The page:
Solar Power a Favorite Source of Energy among Americans
According to a new survey conducted by Kelton Research on behalf of SCHOTT Solar and the Solar Energy Industries Association™ (SEIA™), if Americans were in charge of the country’s energy policy, solar once again1 tops the list of energy sources that they would choose to support. In fact, a majority of Americans believe that the government should give federal subsidies to solar energy, similar to those currently awarded to traditional sources of energy. And many would be more likely to buy a product if they knew it was made using solar energy.
- SUSTAINABLE SOLUTION
- Strong Support for Solar Energy. An overwhelming majority of Americans think it’s important for the U.S. to develop and use solar power. This has been consistent over the last four years (89) percent in 2011; 94 percent in 2010; 92 percent in 2009 and 94 percent in 2008) the survey has been conducted.
- Ninety-four percent of Democrats think it’s imperative for the United States to advance and utilize solar power, compared to 90 percent of Independents and 80 percent of Republicans.
- Solar is Top Energy Choice. Americans would choose to provide financial support to solar energy (39%) more so than any other energy source if they were in charge of the United States Energy Policy.
- More Americans ages 18-44 than those 45 years and older (43% vs. 35%) would financially back solar energy if they were responsible of United States energy policy.
- More Americans who identify as Democrats than those who are Republicans (43% vs. 26%) would give monetary support to solar energy if they were in charge of the country’s energy plan.
After-Thoughts: That’s more than those who would consider backing more traditional energy sources, such as natural gas (21%), nuclear (9%) or coal (3%).
Support for Solar Manufacturing
- In fact, more than eight in ten (82%) Americans believe it’s vital that the federal government should support U.S. solar manufacturing right now.
- Eighty-six percent of Americans ages 18-44 think it is essential that the U.S. government support solar manufacturing in the states sooner than later, compared to 77 percent of Americans 45+.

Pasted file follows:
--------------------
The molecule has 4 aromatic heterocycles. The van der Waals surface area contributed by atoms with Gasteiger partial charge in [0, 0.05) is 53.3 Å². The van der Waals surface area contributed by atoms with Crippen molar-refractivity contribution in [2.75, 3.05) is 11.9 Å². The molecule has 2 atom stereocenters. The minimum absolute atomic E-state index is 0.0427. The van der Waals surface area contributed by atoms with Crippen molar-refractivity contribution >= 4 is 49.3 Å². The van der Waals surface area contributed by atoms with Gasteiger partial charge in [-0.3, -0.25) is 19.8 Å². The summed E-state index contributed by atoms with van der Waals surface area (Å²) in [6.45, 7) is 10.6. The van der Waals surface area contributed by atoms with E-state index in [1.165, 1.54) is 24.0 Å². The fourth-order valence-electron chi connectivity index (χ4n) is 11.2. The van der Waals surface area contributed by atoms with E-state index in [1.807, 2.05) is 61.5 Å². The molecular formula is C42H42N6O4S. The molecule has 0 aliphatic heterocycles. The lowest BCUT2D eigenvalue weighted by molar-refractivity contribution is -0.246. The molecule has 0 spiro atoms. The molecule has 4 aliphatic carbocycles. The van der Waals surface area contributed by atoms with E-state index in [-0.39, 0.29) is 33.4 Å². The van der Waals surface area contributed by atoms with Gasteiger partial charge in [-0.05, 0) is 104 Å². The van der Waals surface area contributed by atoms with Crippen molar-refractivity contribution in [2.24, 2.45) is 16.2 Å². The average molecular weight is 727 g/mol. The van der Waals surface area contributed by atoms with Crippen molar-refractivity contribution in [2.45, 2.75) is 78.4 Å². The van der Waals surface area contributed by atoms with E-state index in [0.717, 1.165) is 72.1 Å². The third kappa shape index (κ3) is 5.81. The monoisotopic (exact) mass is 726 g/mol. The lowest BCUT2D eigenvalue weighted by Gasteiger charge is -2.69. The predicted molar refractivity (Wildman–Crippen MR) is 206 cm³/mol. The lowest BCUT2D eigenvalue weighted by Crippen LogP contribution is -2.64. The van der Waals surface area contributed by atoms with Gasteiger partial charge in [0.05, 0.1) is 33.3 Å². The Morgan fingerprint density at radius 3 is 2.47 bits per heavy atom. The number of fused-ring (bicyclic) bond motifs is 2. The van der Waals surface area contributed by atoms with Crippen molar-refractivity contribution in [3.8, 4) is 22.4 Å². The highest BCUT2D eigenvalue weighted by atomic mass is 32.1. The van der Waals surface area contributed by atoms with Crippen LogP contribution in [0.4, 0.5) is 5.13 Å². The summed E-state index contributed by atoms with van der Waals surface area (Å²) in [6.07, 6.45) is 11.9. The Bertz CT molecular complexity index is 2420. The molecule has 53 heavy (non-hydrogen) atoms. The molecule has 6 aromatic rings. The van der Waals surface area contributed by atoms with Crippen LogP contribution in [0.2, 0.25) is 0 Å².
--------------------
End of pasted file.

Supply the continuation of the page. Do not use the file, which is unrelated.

- And 51 percent of Americans who identify as Independent believe it’s extremely important for the government to fund solar manufacturing in our country, compared to 43 percent of Democrats and 31 percent of Republicans.
Funding for Subsidies
- Perhaps understanding the importance of giving solar power more government attention is why a majority (82%) of Americans are more likely to support federal subsidies, such as tax credits and grants, for solar energy that are currently given to other sources of power, such as coal and oil.
- Eighty-seven percent of Democrats would grant subsidies for solar energy that is currently awarded to traditional sources of energy, compared to 82 percent of Independents and 71 percent of Republicans.
- PERSONAL CONNECTION
- Solar Influences Shoppers. Americans believe so much in the power and sustainability of solar energy that over half (51%) would be more likely to buy something knowing that it was made using solar energy.
- More Americans who identify as Independent than those who are Republicans (56% vs. 39%) would be more likely to buy an item that was made with solar energy.
- Over three in five (61%) Americans 18-44 years old would be motivated to buy something that they knew was made using solar energy, compared to 40 percent of those 45+.
- Similarly, more parents than non-parents (57% vs. 49%) would be inclined to purchase an item knowing it was created out of solar energy.
Lacking Concern: Perhaps this is why 14 percent of Americans wouldn’t have any concerns about adopting solar energy.
Important Matters to Address
- However, as with any innovative alternative that’s different from the norm, there are some valid concerns. Of those Americans with concerns, cost (55%) is the biggest issue more than reliability (29%), uncertainty about the benefits of this resource (11%) or aesthetics (4%).
The Schott Solar Power Surveys were conducted by Kelton Research between September 29th and October 6th, 2011, September 27th and October 4th, 2010, August 31st and September 8th, 2009, and May 29th and June 2nd, 2008 among at least 1,000 nationally representative Americans ages 18 and over every year.